Nelson Lang Rolled the First Pita, Then Created a Monster

June 11th, 2012

When was the last time you had a great idea?

What did you do with that idea?

Most of us come up with a bevy of excuses very valid reasons why our “great” idea won’t work. However, Nelson Lang is not most of us. In 1995, at the ripe old age of 26, Nelson rolled the very first pita for his brand new concept, the Pita Pit. “It became too hard to make money in pizza,” Nelson remarked, “there were too many pizza chains from the U.S. coming north. Nobody was doing anything like Pita Pit.”

For years, Nelson was a pizza man. First learning the trade working at a pizza joint all through high school, Nelson parlayed that experience into opening his own pizza place when he was only 22 years old (a pizza place that’s still open by the way).

But making and selling pizzas in eastern Canada just wasn’t doing it for Nelson anymore. So late one night, Nelson and his soon-to-be partner John Sotiriadis hatched a plan to introduce a new kind of sandwich to the folks at Queens University in Kingston, Ontario. And their new kind of sandwich was, in fact, a very old kind of sandwich.

Nelson and John each ponied up $8,000 and Pita Pit was born. They opened their first store in a 243 sq. ft. space on the main street in Kingston. It took Nelson and John two months of working open to close to get their first $1,000 sales day. But it was that hard work that gave them a true appreciation of every dollar that walked through their door.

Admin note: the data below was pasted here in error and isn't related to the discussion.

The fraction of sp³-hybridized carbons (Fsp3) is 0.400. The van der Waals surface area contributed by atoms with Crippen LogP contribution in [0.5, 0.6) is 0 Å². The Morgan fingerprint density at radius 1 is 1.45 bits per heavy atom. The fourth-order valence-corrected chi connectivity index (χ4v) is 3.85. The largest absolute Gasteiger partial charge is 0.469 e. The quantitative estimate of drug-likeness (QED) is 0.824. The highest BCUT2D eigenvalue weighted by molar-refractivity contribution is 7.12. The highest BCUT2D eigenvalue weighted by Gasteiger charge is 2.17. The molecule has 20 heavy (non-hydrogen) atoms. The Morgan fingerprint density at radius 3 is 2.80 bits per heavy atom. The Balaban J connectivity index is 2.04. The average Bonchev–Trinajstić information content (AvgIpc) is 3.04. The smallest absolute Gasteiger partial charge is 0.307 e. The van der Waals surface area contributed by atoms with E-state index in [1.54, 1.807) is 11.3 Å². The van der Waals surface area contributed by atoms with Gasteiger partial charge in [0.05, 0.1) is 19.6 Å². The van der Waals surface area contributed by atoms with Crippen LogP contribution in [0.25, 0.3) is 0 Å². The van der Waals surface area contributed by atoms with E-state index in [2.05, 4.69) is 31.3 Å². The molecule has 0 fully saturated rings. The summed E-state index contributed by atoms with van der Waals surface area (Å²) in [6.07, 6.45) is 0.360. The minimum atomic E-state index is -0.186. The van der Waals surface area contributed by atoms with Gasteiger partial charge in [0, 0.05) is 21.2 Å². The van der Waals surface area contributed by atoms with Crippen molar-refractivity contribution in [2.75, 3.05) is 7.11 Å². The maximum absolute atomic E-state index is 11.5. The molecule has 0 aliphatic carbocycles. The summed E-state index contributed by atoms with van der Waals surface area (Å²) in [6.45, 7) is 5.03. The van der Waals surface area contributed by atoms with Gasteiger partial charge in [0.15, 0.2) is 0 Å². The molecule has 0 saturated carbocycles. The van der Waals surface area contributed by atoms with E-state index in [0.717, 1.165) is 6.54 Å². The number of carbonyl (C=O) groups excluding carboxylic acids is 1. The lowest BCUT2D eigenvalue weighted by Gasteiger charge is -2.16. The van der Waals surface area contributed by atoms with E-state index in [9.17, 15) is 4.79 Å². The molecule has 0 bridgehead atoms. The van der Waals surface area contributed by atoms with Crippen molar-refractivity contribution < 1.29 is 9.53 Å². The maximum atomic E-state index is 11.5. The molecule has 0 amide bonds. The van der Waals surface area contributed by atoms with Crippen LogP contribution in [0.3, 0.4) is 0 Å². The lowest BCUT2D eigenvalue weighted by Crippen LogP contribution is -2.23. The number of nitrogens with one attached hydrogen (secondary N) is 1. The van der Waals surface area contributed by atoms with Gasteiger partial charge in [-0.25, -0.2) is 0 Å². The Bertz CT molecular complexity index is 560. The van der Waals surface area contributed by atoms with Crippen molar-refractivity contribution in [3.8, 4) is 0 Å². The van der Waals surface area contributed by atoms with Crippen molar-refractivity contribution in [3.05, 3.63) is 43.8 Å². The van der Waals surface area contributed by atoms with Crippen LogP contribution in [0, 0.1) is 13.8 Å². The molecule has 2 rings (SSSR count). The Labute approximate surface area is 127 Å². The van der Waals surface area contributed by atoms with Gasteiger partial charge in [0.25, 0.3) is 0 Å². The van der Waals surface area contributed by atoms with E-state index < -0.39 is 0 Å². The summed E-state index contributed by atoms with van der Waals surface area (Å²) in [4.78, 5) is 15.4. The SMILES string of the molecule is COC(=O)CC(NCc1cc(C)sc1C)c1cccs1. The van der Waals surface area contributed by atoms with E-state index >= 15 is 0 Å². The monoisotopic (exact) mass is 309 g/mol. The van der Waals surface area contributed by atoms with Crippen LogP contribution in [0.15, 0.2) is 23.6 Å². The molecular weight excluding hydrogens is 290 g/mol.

The second store to open under the Pita Pit moniker was built for a significant financial increase over the original store – $40,000. And seeing success there, they had a new goal – 10 stores in 10 years. They figured if they were diligent, they could continue to open new stores at a modest, realistic pace and continue the success they were beginning to see.

Cut to 10 years later: Pita Pits has over 200 locations scattered across the U.S. and Canada. “We thought 10 stores wasn’t just doable, we thought it represented massive success, so that was our goal,” Nelson explained. “When you only have one restaurant, the idea of having 10 is amazing.”

Today there are nearly 400 Pita Pits, not just in North America but as far away as South Korea, New Zealand, and Brazil.

“It’s amazing…every time a new Pita Pit opens in a different country, I just can’t believe how far we’ve come in such a short time.”

And as Pita Pit continues its steady march across the globe, Nelson can’t help but think back to a time when he was just getting started, before Pita Pit was a growing, global phenomenon, and look forward to the future that is being forged by the juggernaut that continues to surprise even him.

Peter Riggs